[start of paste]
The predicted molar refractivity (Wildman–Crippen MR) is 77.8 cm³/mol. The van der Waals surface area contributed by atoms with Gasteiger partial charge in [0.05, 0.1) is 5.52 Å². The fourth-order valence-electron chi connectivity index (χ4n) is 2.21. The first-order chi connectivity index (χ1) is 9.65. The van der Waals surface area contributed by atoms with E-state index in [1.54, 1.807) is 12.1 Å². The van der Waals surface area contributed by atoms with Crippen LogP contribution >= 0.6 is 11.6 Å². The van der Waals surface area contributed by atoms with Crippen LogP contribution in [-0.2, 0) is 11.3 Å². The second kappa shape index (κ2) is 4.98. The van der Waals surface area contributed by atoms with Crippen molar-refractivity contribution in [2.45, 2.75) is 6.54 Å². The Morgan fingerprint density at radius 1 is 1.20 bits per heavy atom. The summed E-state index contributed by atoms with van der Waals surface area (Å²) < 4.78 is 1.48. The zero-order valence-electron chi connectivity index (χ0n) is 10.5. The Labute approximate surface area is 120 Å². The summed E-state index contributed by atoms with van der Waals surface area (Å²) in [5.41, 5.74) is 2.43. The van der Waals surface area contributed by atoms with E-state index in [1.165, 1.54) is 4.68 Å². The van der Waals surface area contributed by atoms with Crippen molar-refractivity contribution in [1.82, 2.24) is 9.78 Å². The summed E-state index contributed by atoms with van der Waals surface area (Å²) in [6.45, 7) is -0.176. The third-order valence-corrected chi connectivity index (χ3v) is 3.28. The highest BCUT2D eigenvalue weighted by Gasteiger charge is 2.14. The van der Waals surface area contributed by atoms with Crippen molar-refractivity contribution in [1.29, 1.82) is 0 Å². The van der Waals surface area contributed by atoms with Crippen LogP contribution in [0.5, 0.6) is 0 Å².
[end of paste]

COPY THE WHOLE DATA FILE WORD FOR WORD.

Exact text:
The predicted molar refractivity (Wildman–Crippen MR) is 77.8 cm³/mol. The van der Waals surface area contributed by atoms with Gasteiger partial charge in [0.05, 0.1) is 5.52 Å². The fourth-order valence-electron chi connectivity index (χ4n) is 2.21. The first-order chi connectivity index (χ1) is 9.65. The van der Waals surface area contributed by atoms with E-state index in [1.54, 1.807) is 12.1 Å². The van der Waals surface area contributed by atoms with Crippen LogP contribution >= 0.6 is 11.6 Å². The van der Waals surface area contributed by atoms with Crippen LogP contribution in [-0.2, 0) is 11.3 Å². The second kappa shape index (κ2) is 4.98. The van der Waals surface area contributed by atoms with Crippen molar-refractivity contribution in [2.45, 2.75) is 6.54 Å². The Morgan fingerprint density at radius 1 is 1.20 bits per heavy atom. The summed E-state index contributed by atoms with van der Waals surface area (Å²) < 4.78 is 1.48. The zero-order valence-electron chi connectivity index (χ0n) is 10.5. The Labute approximate surface area is 120 Å². The summed E-state index contributed by atoms with van der Waals surface area (Å²) in [5.41, 5.74) is 2.43. The van der Waals surface area contributed by atoms with E-state index in [1.165, 1.54) is 4.68 Å². The van der Waals surface area contributed by atoms with Crippen molar-refractivity contribution in [1.82, 2.24) is 9.78 Å². The summed E-state index contributed by atoms with van der Waals surface area (Å²) in [6.45, 7) is -0.176. The third-order valence-corrected chi connectivity index (χ3v) is 3.28. The highest BCUT2D eigenvalue weighted by Gasteiger charge is 2.14. The van der Waals surface area contributed by atoms with Crippen molar-refractivity contribution in [1.29, 1.82) is 0 Å². The van der Waals surface area contributed by atoms with Crippen LogP contribution in [0.5, 0.6) is 0 Å².